What Does Packaging Really Mean?

What Does Packaging Really Mean?


If you have purchased something because it “sparks joy” for you, then shouldn’t the product itself be more exciting than the packaging it comes in? 


I recently spent a Christmas gift card I had been given at a popular store that shall remain nameless. I spent about $50 on a sweatshirt. Yeah, that’s right. If I didn’t have the gift card, I would never have spent that amount of money on a sweatshirt. At checkout, the lovely lady working behind the counter folded my sweatshirt up nicely in brightly-colored tissue paper then placed it gently in a fancy, well-made, brightly colored gift bag. I felt like I had just received a gift --like the packaging was more exciting than the grey sweatshirt I had just dropped $50 on. This beautifully wrapped purchase left the mall, went to my car, drove home and sat on the kitchen counter until I decided to wear the sweatshirt. The packaging- which had the company name and logo all over the bag and tissue paper- ended up in the recycle bin. I ended up taking the bag out and used it to store something in my newly Marie-Kondo organized pantry. I realized how unnecessary all that fluff was and how the product inside didn’t really bring me all that much joy. The purchase was unnecessary and the fluff to make it more exciting was even more so.  While I appreciate pretty things, I wonder sometimes if the packaging is a smoke and mirrors method to distract from the quality of the product itself.


Since going through my entire house as I’ve tried to implement the KonMari Method, and after donating a truckload of “stuff” to the local Salvation Army, I’m looking at any new purchases through a different lens. For one, I’m trying to weigh my purchases carefully and also trying to reduce my environmental impact through the use of fewer plastics, fewer chemicals, and companies that share my same goals.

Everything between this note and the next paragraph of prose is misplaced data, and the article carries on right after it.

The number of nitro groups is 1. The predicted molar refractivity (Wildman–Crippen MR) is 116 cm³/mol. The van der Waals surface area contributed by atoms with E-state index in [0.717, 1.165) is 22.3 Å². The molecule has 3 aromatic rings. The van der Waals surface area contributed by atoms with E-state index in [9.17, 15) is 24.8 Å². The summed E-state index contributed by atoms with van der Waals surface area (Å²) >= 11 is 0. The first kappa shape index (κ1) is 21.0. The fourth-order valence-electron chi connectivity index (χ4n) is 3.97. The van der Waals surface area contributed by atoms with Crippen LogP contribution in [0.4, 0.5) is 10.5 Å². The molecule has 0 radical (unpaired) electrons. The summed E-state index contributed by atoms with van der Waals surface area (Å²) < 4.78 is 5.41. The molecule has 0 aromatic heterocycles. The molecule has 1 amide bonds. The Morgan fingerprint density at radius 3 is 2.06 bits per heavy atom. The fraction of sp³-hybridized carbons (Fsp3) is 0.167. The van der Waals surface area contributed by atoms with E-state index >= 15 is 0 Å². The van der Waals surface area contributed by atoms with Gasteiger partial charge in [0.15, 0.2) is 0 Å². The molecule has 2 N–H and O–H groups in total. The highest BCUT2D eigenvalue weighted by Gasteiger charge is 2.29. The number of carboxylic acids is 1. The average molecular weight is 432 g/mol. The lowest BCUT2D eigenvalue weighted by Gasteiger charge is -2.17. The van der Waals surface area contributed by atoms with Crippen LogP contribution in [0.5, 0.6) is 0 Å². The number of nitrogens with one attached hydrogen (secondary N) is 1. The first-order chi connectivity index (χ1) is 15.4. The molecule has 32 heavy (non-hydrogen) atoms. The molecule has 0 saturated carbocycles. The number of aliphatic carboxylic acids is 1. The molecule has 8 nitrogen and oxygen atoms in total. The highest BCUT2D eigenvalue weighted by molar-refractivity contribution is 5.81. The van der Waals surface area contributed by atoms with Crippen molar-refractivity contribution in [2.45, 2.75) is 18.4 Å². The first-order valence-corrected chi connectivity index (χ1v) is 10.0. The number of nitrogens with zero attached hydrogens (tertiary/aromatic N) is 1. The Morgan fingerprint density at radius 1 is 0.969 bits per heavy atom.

In doing research and in my recent trip to the UK, Europeans seem to have more environmentally conscious options available to them. Even when looking for a shampoo bar online after the sickening realization that two of my bathroom showers were filled with over 20 plastic bottles/containers, I found most of the companies providing these types of products were in the UK which didn’t coincide with my plan to reduce carbon emissions due to shipping from overseas. 


Here’s how I am reducing my plastic use and carbon footprint:

 

Buying local or made in the USA products - The fewer miles a product needs to travel, the fewer carbons emitted via planes, trains, and automobiles to get it to my doorstep. There is also less packaging needed since the product won’t go through as much wear-and-tear when getting transported. When I can buy local, I do. When I can’t, I try to buy products made nearby or in the USA.


Buying B-Corp - Buying from B-Corp businesses who give a darn about the environment and keep a close eye on their manufacturing process and shipping. This typically means boxes made from recycled materials and without all the fluff inside that detract from the product itself. 

Minimal packaging costs should also be reflected in product pricing. If I’m not paying for the fluff to make the package look pretty, that means the price I am paying goes directly to the manufacturer, their employees, and more profits can be donated to whatever charitable cause that manufacturer supports.

 

Sword & Plough is a B-Corp that prides itself on minimal packaging. Products come in a non-assuming brown cardboard box made from recycled materials. Inside is a high quality, well-made product wrapped in one (not 5) pieces of recycled tissue paper. The products are all made in the USA, incorporating military surplus materials. The company employs veterans and works with vendors who do the same. Sword & Plough donates 10% of net profit to veteran non-profit organizations. 

Not to mention the beautiful bags inside the box are far more exciting than the package they come in and should be!


So I challenge you, next time you receive a perfectly multi-layered packaged product, to ask yourself the true cost of its pretty facade. 

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About the Author:

 Jen Flickinger is a full time working mom of 3 busy kids. Married to a USMC and Army National Guard Veteran, Jen was drawn to the mission of Sword & Plough to bridge the civilian and military divide while promoting awesome looking products with an inspiring environmental message.
Jen Flickinger

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